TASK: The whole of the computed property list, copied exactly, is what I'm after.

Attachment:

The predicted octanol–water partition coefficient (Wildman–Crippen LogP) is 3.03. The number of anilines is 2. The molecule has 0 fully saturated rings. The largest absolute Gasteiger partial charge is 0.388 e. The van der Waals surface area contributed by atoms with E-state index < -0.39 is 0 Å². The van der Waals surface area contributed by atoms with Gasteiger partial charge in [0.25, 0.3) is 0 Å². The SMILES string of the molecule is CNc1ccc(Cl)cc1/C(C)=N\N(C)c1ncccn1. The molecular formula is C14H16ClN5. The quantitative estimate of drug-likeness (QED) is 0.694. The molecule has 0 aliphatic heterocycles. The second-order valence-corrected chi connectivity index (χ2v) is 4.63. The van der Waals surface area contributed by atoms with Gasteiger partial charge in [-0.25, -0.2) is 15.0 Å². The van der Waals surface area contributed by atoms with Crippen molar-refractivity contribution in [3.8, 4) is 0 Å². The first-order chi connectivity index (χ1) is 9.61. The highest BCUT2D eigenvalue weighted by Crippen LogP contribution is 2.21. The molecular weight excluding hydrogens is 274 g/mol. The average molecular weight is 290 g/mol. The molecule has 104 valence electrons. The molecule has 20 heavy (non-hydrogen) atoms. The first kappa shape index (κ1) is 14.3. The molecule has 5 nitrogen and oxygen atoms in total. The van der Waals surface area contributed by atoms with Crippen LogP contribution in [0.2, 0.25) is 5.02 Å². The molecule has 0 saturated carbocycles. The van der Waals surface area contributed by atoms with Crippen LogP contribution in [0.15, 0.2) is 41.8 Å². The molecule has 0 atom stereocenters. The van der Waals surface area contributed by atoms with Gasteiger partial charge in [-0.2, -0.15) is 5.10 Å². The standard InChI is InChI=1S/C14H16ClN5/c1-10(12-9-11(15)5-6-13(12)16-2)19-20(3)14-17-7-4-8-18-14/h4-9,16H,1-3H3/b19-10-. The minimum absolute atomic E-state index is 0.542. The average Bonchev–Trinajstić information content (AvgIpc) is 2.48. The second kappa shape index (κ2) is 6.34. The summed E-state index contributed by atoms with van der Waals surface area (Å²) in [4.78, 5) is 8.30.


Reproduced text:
The predicted octanol–water partition coefficient (Wildman–Crippen LogP) is 3.03. The number of anilines is 2. The molecule has 0 fully saturated rings. The largest absolute Gasteiger partial charge is 0.388 e. The van der Waals surface area contributed by atoms with E-state index < -0.39 is 0 Å². The van der Waals surface area contributed by atoms with Gasteiger partial charge in [0.25, 0.3) is 0 Å². The SMILES string of the molecule is CNc1ccc(Cl)cc1/C(C)=N\N(C)c1ncccn1. The molecular formula is C14H16ClN5. The quantitative estimate of drug-likeness (QED) is 0.694. The molecule has 0 aliphatic heterocycles. The second-order valence-corrected chi connectivity index (χ2v) is 4.63. The van der Waals surface area contributed by atoms with Gasteiger partial charge in [-0.25, -0.2) is 15.0 Å². The van der Waals surface area contributed by atoms with Crippen molar-refractivity contribution in [3.8, 4) is 0 Å². The first-order chi connectivity index (χ1) is 9.61. The highest BCUT2D eigenvalue weighted by Crippen LogP contribution is 2.21. The molecular weight excluding hydrogens is 274 g/mol. The average molecular weight is 290 g/mol. The molecule has 104 valence electrons. The molecule has 20 heavy (non-hydrogen) atoms. The first kappa shape index (κ1) is 14.3. The molecule has 5 nitrogen and oxygen atoms in total. The van der Waals surface area contributed by atoms with Crippen LogP contribution in [0.2, 0.25) is 5.02 Å². The molecule has 0 saturated carbocycles. The van der Waals surface area contributed by atoms with Crippen LogP contribution in [0.15, 0.2) is 41.8 Å². The molecule has 0 atom stereocenters. The van der Waals surface area contributed by atoms with Gasteiger partial charge in [-0.2, -0.15) is 5.10 Å². The standard InChI is InChI=1S/C14H16ClN5/c1-10(12-9-11(15)5-6-13(12)16-2)19-20(3)14-17-7-4-8-18-14/h4-9,16H,1-3H3/b19-10-. The minimum absolute atomic E-state index is 0.542. The average Bonchev–Trinajstić information content (AvgIpc) is 2.48. The second kappa shape index (κ2) is 6.34. The summed E-state index contributed by atoms with van der Waals surface area (Å²) in [4.78, 5) is 8.30.